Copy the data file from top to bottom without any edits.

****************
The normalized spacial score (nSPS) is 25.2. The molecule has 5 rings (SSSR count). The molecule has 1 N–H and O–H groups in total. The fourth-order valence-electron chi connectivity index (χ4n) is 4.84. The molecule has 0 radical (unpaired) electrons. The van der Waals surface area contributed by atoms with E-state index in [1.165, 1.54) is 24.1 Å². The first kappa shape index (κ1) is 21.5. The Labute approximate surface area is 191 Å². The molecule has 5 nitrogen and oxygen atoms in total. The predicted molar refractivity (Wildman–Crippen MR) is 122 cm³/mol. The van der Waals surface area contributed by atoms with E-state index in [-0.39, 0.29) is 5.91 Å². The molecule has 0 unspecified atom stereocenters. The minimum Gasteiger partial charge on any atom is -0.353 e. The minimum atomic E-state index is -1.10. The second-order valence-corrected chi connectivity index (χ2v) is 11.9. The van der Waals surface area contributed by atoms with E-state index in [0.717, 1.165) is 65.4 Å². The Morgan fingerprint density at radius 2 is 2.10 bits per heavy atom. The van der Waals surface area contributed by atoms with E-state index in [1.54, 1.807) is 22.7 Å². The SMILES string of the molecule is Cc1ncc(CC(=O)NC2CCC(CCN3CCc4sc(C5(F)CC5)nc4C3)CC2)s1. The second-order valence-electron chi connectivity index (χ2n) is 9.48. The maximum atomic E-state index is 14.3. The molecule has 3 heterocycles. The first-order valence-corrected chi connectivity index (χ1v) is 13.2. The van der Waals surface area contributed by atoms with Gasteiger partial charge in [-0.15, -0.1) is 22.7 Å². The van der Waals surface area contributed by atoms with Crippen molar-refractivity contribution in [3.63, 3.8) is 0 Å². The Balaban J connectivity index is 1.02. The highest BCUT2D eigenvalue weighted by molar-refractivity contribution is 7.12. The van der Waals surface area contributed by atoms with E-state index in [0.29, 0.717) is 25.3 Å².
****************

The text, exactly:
The normalized spacial score (nSPS) is 25.2. The molecule has 5 rings (SSSR count). The molecule has 1 N–H and O–H groups in total. The fourth-order valence-electron chi connectivity index (χ4n) is 4.84. The molecule has 0 radical (unpaired) electrons. The van der Waals surface area contributed by atoms with E-state index in [1.165, 1.54) is 24.1 Å². The first kappa shape index (κ1) is 21.5. The Labute approximate surface area is 191 Å². The molecule has 5 nitrogen and oxygen atoms in total. The predicted molar refractivity (Wildman–Crippen MR) is 122 cm³/mol. The van der Waals surface area contributed by atoms with E-state index in [-0.39, 0.29) is 5.91 Å². The molecule has 0 unspecified atom stereocenters. The minimum Gasteiger partial charge on any atom is -0.353 e. The minimum atomic E-state index is -1.10. The second-order valence-corrected chi connectivity index (χ2v) is 11.9. The van der Waals surface area contributed by atoms with E-state index in [0.717, 1.165) is 65.4 Å². The Morgan fingerprint density at radius 2 is 2.10 bits per heavy atom. The van der Waals surface area contributed by atoms with E-state index in [1.54, 1.807) is 22.7 Å². The SMILES string of the molecule is Cc1ncc(CC(=O)NC2CCC(CCN3CCc4sc(C5(F)CC5)nc4C3)CC2)s1. The second-order valence-electron chi connectivity index (χ2n) is 9.48. The maximum atomic E-state index is 14.3. The molecule has 3 heterocycles. The first-order valence-corrected chi connectivity index (χ1v) is 13.2. The van der Waals surface area contributed by atoms with Gasteiger partial charge in [-0.15, -0.1) is 22.7 Å². The van der Waals surface area contributed by atoms with Crippen molar-refractivity contribution in [3.63, 3.8) is 0 Å². The Balaban J connectivity index is 1.02. The highest BCUT2D eigenvalue weighted by molar-refractivity contribution is 7.12. The van der Waals surface area contributed by atoms with E-state index in [0.29, 0.717) is 25.3 Å².